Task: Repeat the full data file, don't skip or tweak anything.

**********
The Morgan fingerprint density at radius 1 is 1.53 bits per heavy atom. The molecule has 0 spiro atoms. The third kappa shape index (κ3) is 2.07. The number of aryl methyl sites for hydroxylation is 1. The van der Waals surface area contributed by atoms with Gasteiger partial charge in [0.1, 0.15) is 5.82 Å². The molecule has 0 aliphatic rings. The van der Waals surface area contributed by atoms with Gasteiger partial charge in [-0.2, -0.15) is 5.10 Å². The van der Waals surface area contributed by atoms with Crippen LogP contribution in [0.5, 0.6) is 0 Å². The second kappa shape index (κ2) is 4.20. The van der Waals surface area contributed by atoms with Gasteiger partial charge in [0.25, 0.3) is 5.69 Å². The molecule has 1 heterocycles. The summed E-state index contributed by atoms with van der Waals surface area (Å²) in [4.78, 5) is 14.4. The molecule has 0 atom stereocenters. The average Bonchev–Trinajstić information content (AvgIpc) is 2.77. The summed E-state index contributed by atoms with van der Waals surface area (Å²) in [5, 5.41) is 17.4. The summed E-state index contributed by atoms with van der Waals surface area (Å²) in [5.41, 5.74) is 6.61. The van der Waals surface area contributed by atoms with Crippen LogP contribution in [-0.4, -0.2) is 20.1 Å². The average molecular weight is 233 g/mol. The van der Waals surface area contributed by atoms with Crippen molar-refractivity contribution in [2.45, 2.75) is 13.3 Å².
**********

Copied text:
The Morgan fingerprint density at radius 1 is 1.53 bits per heavy atom. The molecule has 0 spiro atoms. The third kappa shape index (κ3) is 2.07. The number of aryl methyl sites for hydroxylation is 1. The van der Waals surface area contributed by atoms with Gasteiger partial charge in [0.1, 0.15) is 5.82 Å². The molecule has 0 aliphatic rings. The van der Waals surface area contributed by atoms with Gasteiger partial charge in [-0.2, -0.15) is 5.10 Å². The van der Waals surface area contributed by atoms with Crippen LogP contribution in [0.5, 0.6) is 0 Å². The second kappa shape index (κ2) is 4.20. The van der Waals surface area contributed by atoms with Gasteiger partial charge in [0.25, 0.3) is 5.69 Å². The molecule has 1 heterocycles. The summed E-state index contributed by atoms with van der Waals surface area (Å²) in [4.78, 5) is 14.4. The molecule has 0 atom stereocenters. The average Bonchev–Trinajstić information content (AvgIpc) is 2.77. The summed E-state index contributed by atoms with van der Waals surface area (Å²) in [5, 5.41) is 17.4. The summed E-state index contributed by atoms with van der Waals surface area (Å²) in [5.41, 5.74) is 6.61. The van der Waals surface area contributed by atoms with Crippen LogP contribution in [-0.4, -0.2) is 20.1 Å². The average molecular weight is 233 g/mol. The van der Waals surface area contributed by atoms with Crippen molar-refractivity contribution in [2.45, 2.75) is 13.3 Å².